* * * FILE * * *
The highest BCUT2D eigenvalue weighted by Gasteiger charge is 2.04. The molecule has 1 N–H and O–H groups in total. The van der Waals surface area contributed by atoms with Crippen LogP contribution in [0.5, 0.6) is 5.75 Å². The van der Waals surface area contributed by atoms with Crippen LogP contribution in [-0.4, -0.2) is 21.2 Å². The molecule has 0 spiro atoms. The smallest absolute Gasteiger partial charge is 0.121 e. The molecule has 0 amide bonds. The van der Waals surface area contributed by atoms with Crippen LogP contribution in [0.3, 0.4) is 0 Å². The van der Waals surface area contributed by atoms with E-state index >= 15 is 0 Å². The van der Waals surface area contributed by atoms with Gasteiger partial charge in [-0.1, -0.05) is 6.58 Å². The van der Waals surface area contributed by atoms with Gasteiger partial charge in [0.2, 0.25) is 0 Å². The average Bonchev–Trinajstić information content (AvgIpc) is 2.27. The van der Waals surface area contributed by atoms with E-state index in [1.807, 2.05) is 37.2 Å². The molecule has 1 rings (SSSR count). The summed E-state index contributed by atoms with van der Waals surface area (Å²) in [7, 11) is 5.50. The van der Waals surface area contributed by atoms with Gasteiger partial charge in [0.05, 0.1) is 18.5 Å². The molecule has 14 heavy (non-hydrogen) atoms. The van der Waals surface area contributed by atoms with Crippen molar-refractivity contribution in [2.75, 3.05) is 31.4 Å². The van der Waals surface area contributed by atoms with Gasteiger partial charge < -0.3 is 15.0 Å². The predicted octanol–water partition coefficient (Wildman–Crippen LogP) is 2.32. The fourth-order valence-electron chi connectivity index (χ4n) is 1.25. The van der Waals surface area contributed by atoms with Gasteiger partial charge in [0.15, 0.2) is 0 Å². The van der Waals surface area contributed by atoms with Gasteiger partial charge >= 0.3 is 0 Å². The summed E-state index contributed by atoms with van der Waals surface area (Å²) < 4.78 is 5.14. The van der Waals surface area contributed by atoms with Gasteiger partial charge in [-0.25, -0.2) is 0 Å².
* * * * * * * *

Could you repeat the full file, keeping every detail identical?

The highest BCUT2D eigenvalue weighted by Gasteiger charge is 2.04. The molecule has 1 N–H and O–H groups in total. The van der Waals surface area contributed by atoms with Crippen LogP contribution in [0.5, 0.6) is 5.75 Å². The van der Waals surface area contributed by atoms with Crippen LogP contribution in [-0.4, -0.2) is 21.2 Å². The molecule has 0 spiro atoms. The smallest absolute Gasteiger partial charge is 0.121 e. The molecule has 0 amide bonds. The van der Waals surface area contributed by atoms with Crippen LogP contribution in [0.3, 0.4) is 0 Å². The van der Waals surface area contributed by atoms with E-state index >= 15 is 0 Å². The van der Waals surface area contributed by atoms with Gasteiger partial charge in [-0.1, -0.05) is 6.58 Å². The van der Waals surface area contributed by atoms with Gasteiger partial charge in [0.2, 0.25) is 0 Å². The average Bonchev–Trinajstić information content (AvgIpc) is 2.27. The van der Waals surface area contributed by atoms with E-state index in [1.807, 2.05) is 37.2 Å². The molecule has 1 rings (SSSR count). The summed E-state index contributed by atoms with van der Waals surface area (Å²) in [7, 11) is 5.50. The van der Waals surface area contributed by atoms with Gasteiger partial charge in [0.05, 0.1) is 18.5 Å². The molecule has 14 heavy (non-hydrogen) atoms. The van der Waals surface area contributed by atoms with Crippen molar-refractivity contribution in [2.75, 3.05) is 31.4 Å². The van der Waals surface area contributed by atoms with Gasteiger partial charge < -0.3 is 15.0 Å². The predicted octanol–water partition coefficient (Wildman–Crippen LogP) is 2.32. The fourth-order valence-electron chi connectivity index (χ4n) is 1.25. The van der Waals surface area contributed by atoms with Gasteiger partial charge in [0.15, 0.2) is 0 Å². The van der Waals surface area contributed by atoms with Gasteiger partial charge >= 0.3 is 0 Å². The summed E-state index contributed by atoms with van der Waals surface area (Å²) < 4.78 is 5.14. The van der Waals surface area contributed by atoms with Gasteiger partial charge in [-0.25, -0.2) is 0 Å².